You may not be familiar with them, but if you live in a major urban city, you’ve almost certainly seen them.
The skylines of metropolises such as New York, London, and Hong Kong are changing shape; with tall towers that seem impossibly slender. These “Slender” and even “super-slender” skyscrapers owe their existence to three factors:
- The lack of available building room in the dense, major cities.
- The invention of new technology, such as a new combination of steel and cement, that allows architects to build slimmer, sturdier and more rigid structures.
- A growing demand from wealthy civilians, with a taste for the most scenic views.
What’s interesting is that most of these slender-skyscrapers are residential buildings. Only a minority of them are mixed-use, meaning offices and hotels also inhabit them (for reasons why we shall see below).
Just what defines a “slender-scraper?”
Slender-skyscrapers have to be considered many times taller than they are wide in order to earn the prefix “slender”. But it is a highly subjective term and whatever answer you get depends on the engineer’s opinion.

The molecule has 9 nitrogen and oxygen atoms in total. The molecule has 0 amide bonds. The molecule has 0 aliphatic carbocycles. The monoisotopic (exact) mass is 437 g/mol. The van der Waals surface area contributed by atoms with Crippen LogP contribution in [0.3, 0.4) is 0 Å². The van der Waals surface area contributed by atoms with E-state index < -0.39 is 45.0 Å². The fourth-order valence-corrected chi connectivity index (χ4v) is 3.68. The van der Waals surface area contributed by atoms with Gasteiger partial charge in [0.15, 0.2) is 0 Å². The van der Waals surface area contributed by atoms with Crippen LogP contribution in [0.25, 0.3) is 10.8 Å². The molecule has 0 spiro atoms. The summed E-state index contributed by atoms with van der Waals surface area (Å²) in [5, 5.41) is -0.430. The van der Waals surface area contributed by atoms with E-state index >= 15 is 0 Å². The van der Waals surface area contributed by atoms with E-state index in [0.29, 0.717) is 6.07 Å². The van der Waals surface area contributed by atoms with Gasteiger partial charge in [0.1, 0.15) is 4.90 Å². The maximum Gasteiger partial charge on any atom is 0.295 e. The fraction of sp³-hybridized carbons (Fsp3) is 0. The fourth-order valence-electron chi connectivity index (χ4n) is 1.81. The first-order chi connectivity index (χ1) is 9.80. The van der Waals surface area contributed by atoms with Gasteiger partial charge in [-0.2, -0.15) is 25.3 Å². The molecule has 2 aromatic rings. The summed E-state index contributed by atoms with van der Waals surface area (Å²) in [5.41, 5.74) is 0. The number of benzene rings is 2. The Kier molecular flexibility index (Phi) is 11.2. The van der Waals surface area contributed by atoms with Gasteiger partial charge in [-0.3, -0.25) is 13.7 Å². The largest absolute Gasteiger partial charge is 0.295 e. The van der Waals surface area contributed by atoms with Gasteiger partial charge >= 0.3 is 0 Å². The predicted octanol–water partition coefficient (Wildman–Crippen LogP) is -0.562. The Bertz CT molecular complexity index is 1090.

Generally, a height-to-width ratio of 7:1 is enough to consider a skyscraper as a “slender” one. But the Sky High & the Logic of Luxury exhibition at New York City’s Skyscraper Museum has stressed that this ratio must be at least 10:1 or even 12:1. So-called “super-slender” skyscrapers are usually in the range of 1:23 or 1:24 (that is, the building must be twenty-four times taller than it is wide!).
A building that is exceptionally tall does not make it a slender-skyscraper. For example, New York City’s World Trade Centre may be very tall, but it is quite wide. In fact, the World Trade Centre’s aspect ratio is just 6:1.
Why are they being built?
It’s an almost universal condition that height > superiority. The Italians have a phrase for it: altezza mezza bellezza, meaning “height is half of beauty”.